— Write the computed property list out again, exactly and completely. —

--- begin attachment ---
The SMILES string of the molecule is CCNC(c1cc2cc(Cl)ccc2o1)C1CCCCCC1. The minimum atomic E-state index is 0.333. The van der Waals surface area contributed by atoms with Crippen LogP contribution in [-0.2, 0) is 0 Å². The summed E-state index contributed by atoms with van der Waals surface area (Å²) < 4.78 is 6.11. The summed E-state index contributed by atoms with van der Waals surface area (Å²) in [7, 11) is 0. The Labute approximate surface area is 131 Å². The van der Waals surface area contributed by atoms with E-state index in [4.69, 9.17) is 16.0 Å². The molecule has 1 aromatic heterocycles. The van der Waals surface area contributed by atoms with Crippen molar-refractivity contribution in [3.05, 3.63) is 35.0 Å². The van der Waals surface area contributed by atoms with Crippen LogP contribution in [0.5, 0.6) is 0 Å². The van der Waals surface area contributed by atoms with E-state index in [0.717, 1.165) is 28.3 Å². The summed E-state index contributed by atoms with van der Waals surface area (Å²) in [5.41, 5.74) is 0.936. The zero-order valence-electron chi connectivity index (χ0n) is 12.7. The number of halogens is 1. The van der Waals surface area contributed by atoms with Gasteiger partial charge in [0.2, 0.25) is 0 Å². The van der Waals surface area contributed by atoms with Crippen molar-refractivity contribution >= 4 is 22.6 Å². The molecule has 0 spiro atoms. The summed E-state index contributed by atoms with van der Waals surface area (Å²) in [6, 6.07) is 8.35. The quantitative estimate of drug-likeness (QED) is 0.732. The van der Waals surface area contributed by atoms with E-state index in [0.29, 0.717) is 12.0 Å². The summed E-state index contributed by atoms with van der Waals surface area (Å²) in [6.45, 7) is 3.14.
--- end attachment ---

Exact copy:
The SMILES string of the molecule is CCNC(c1cc2cc(Cl)ccc2o1)C1CCCCCC1. The minimum atomic E-state index is 0.333. The van der Waals surface area contributed by atoms with Crippen LogP contribution in [-0.2, 0) is 0 Å². The summed E-state index contributed by atoms with van der Waals surface area (Å²) < 4.78 is 6.11. The summed E-state index contributed by atoms with van der Waals surface area (Å²) in [7, 11) is 0. The Labute approximate surface area is 131 Å². The van der Waals surface area contributed by atoms with E-state index in [4.69, 9.17) is 16.0 Å². The molecule has 1 aromatic heterocycles. The van der Waals surface area contributed by atoms with Crippen molar-refractivity contribution in [3.05, 3.63) is 35.0 Å². The van der Waals surface area contributed by atoms with Crippen LogP contribution in [0.5, 0.6) is 0 Å². The van der Waals surface area contributed by atoms with E-state index in [0.717, 1.165) is 28.3 Å². The summed E-state index contributed by atoms with van der Waals surface area (Å²) in [5.41, 5.74) is 0.936. The zero-order valence-electron chi connectivity index (χ0n) is 12.7. The number of halogens is 1. The van der Waals surface area contributed by atoms with Gasteiger partial charge in [0.2, 0.25) is 0 Å². The van der Waals surface area contributed by atoms with Crippen molar-refractivity contribution >= 4 is 22.6 Å². The molecule has 0 spiro atoms. The summed E-state index contributed by atoms with van der Waals surface area (Å²) in [6, 6.07) is 8.35. The quantitative estimate of drug-likeness (QED) is 0.732. The van der Waals surface area contributed by atoms with E-state index in [0.29, 0.717) is 12.0 Å². The summed E-state index contributed by atoms with van der Waals surface area (Å²) in [6.45, 7) is 3.14.